The execution of New York police officers, Wenjian Liu and Rafael Ramos, came at a politically expeditious time. This will bring no comfort to their families, even if it gives PBA boss Pat Lynch an excuse to blame Mayor Bill de Blasio, protesters, for the war about to come.
But another story, a tale of an internal rift between black police officers and their lighter skinned brothers, suggests that having a shield isn’t enough to protect them. So if there’s a war, which side are they on?
Reuters interviewed 25 African American male officers on the NYPD, 15 of whom are retired and 10 of whom are still serving. All but one said that, when off duty and out of uniform, they had been victims of racial profiling, which refers to using race or ethnicity as grounds for suspecting someone of having committed a crime.
The officers said this included being pulled over for no reason, having their heads slammed against their cars, getting guns brandished in their faces, being thrown into prison vans and experiencing stop and frisks while shopping. The majority of the officers said they had been pulled over multiple times while driving. Five had had guns pulled on them.
There is a perpetual curiosity. In the aftermath of Michael Brown’s killing in Ferguson, one of the significant issues raised was the racial composition of the community as compared with that of the police force. Hint: one was whiter than the other. Implicit in this distinction is that if the police better reflected the racial makeup of the people it served, it would be more sensitive. Or to put it another way, it would be less violent and oppressive.
Says who? We have a seat on the Supreme Court of the United States in which a black man sits in black robes. How’s that worked out for you? What makes us think that race, gender, religion, or your immutable characteristic of choice, means that someone else is on the same team as everyone else who shares that characteristic?
It’s not as if the black officers in New York didn’t get what was happening to them when they weren’t in uniform. They got it.
The black officers interviewed said they had been racially profiled by white officers exclusively, and about one third said they made some form of complaint to a supervisor.
All but one said their supervisors either dismissed the complaints or retaliated against them by denying them overtime, choice assignments, or promotions. The remaining officers who made no complaints said they refrained from doing so either because they feared retribution or because they saw racial profiling as part of the system.
Worse still, sometimes, they don’t get the opportunity to complain about their treatment, because they die from a cop’s bullet just like anyone else.
John Jay professor Delores Jones-Brown cited a 2010 New York State Task Force report on police-on-police shootings – the first such inquiry of its kind – that found that in the previous 15 years, officers of color had suffered the highest fatalities in encounters with police officers who mistook them for criminals.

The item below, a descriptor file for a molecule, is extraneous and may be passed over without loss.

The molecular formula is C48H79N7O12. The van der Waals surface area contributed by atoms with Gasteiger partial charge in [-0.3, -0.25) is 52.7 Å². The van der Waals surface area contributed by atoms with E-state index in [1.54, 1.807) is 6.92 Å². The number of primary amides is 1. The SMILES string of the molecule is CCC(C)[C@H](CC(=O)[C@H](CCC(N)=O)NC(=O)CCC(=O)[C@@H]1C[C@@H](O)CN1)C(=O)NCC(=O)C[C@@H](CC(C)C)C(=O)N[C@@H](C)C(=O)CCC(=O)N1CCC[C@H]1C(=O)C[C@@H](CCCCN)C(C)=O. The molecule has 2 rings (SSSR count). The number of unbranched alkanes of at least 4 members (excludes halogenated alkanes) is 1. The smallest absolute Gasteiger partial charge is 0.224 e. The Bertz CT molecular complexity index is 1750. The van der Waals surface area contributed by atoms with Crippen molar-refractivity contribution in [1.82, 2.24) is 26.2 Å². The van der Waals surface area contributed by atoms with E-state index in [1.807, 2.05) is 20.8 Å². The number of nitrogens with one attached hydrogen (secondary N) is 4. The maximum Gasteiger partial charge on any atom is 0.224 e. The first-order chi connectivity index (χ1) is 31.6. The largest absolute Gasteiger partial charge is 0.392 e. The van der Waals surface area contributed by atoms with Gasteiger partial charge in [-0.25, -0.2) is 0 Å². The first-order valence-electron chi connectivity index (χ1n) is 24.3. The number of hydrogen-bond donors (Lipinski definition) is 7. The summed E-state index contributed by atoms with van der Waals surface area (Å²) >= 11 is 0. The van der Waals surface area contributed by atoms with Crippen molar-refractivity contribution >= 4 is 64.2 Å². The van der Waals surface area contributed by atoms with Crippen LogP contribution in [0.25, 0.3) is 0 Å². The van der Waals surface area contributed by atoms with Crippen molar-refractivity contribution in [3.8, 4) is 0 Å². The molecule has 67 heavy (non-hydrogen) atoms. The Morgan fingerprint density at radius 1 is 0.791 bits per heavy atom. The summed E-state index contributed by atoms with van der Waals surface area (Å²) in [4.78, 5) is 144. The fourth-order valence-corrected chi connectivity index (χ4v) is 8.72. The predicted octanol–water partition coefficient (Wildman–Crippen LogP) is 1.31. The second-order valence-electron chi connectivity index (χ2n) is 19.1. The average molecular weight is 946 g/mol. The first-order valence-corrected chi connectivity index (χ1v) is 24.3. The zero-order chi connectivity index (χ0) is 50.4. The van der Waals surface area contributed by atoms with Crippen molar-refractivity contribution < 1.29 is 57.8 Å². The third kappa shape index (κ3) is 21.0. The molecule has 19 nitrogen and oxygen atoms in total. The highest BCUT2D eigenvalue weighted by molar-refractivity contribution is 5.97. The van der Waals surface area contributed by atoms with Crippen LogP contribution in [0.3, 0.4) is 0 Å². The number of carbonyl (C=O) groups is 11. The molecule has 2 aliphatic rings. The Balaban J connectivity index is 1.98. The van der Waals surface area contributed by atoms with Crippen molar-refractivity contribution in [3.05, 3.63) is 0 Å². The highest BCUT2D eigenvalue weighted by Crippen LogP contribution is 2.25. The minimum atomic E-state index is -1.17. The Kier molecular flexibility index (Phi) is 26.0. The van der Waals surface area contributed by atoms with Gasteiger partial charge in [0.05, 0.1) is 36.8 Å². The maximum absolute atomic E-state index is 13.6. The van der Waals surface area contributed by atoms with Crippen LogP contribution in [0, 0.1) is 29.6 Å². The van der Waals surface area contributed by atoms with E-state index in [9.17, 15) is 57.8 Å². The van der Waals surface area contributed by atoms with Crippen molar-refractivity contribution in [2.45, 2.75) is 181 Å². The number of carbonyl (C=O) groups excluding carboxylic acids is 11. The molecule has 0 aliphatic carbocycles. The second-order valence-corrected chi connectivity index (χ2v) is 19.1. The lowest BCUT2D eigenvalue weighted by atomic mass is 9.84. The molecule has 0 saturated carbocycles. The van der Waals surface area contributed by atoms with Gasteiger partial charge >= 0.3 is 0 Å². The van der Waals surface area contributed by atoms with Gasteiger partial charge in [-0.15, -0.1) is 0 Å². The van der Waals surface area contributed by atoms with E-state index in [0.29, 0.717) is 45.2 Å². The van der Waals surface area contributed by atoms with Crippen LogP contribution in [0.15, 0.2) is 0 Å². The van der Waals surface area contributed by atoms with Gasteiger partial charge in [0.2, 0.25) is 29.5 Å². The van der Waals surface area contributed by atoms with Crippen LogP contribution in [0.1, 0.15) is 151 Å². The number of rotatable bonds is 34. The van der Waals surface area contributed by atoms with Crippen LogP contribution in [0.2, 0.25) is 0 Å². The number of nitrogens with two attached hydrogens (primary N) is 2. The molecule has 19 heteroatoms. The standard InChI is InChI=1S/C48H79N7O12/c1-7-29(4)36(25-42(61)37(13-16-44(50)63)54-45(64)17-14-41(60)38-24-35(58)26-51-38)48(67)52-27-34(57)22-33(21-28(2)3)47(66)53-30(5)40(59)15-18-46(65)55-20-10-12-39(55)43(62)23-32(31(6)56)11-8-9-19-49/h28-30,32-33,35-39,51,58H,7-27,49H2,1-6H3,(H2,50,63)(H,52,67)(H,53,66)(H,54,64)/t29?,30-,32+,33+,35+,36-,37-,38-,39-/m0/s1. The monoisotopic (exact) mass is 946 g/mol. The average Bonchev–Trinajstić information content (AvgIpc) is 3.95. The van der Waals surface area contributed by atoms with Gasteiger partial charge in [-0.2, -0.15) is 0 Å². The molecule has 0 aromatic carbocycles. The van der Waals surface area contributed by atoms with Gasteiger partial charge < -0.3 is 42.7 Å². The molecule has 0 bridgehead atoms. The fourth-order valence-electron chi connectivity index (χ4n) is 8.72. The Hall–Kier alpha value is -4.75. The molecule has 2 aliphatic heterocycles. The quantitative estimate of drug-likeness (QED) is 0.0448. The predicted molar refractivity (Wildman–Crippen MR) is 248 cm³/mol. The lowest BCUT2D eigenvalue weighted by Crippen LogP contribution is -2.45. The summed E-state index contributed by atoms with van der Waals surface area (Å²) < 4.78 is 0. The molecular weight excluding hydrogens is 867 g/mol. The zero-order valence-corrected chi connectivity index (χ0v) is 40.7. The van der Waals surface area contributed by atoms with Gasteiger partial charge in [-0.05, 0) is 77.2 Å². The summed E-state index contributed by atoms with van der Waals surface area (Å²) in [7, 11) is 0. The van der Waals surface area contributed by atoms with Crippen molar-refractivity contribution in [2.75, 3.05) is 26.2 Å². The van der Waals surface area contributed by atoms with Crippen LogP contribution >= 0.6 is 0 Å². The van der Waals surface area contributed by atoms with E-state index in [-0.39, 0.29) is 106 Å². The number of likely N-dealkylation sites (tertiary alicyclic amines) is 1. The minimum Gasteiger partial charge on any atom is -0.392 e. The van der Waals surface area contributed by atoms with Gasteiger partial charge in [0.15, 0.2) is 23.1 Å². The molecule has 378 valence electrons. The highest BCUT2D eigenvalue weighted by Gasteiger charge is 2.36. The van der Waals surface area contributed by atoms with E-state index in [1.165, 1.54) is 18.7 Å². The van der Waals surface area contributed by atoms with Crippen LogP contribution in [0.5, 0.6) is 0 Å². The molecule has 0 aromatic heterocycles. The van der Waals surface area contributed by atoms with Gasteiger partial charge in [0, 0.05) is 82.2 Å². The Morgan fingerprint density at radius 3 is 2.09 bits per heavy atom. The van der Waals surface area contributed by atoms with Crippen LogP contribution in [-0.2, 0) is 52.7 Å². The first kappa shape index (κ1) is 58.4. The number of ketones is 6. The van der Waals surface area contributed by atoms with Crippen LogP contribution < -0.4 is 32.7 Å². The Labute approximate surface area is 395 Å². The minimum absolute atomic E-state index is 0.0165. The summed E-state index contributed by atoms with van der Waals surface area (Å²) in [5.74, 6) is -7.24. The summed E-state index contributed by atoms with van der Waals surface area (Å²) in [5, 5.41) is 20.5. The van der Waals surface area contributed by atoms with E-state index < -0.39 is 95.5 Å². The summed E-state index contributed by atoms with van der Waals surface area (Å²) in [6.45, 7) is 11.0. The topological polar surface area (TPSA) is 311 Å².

Does this mean that black police officers are less inclined to treat blacks harshly? There is no basis for such an assumption. Sure, it makes intuitive sense, but where is the empirical data to suggest that black cops are more black and less cop?
An alternative possibility, indeed a likelihood, is that when a black person puts on a uniform, he’s more blue than black. That shield distinguishes him from those who share a skin color, and it’s a much closer tie. It also serves to make him far safer, far more immune, from the vicissitudes of an unpleasant life that he might otherwise have to endure without a shield. Would you rather be the guy with the power or the guy without it?
It’s possible, however, that the killings of Michael Brown, Eric Garner, Tamir Rice and Akai Gurley, all creating a degree of introspection, are somehow finding their way into the consciousness of black police officers, raising an awareness that as much as they are on the blue team when they wear the shield, they are on the black team the rest of the time. As are their spouses, their children, who only get the benefit of being related to a blue team member.
At an ale house in Williamsburg, Brooklyn last week, a group of black police officers from across the city gathered for the beer and chicken wing special. They discussed how the officers involved in the Garner incident could have tried harder to talk down an upset Garner, or sprayed mace in his face, or forced him to the ground without using a chokehold. They all agreed his death was avoidable.
Said one officer from the 106th Precinct in Queens, “That could have been any one of us.”
Damn right, that could have been any of us. While guys like Lynch use these deaths as an opportunity to build the wall between cops and non-cops higher, thicker, more impenetrable, maybe the time has finally come when black cops come to the realization that they can’t hide behind the shield to deny their race, and the treatment received at the hands of the police.
For years, I’ve argued that the shift needed to end police misconduct and abuse is cultural, and cultural changes must come from within. The problem has long been that there was no impetus for internal change, with cops enjoying their privilege, with no one questioning or challenging that privilege, and with no consequence for abusing that privilege.
Maybe there will be a crack in the blue wall this time. Maybe it will come from cops who realize they are just as much black as blue. Maybe there are even some white cops who aren’t so self-serving as to not care who they kill in the process.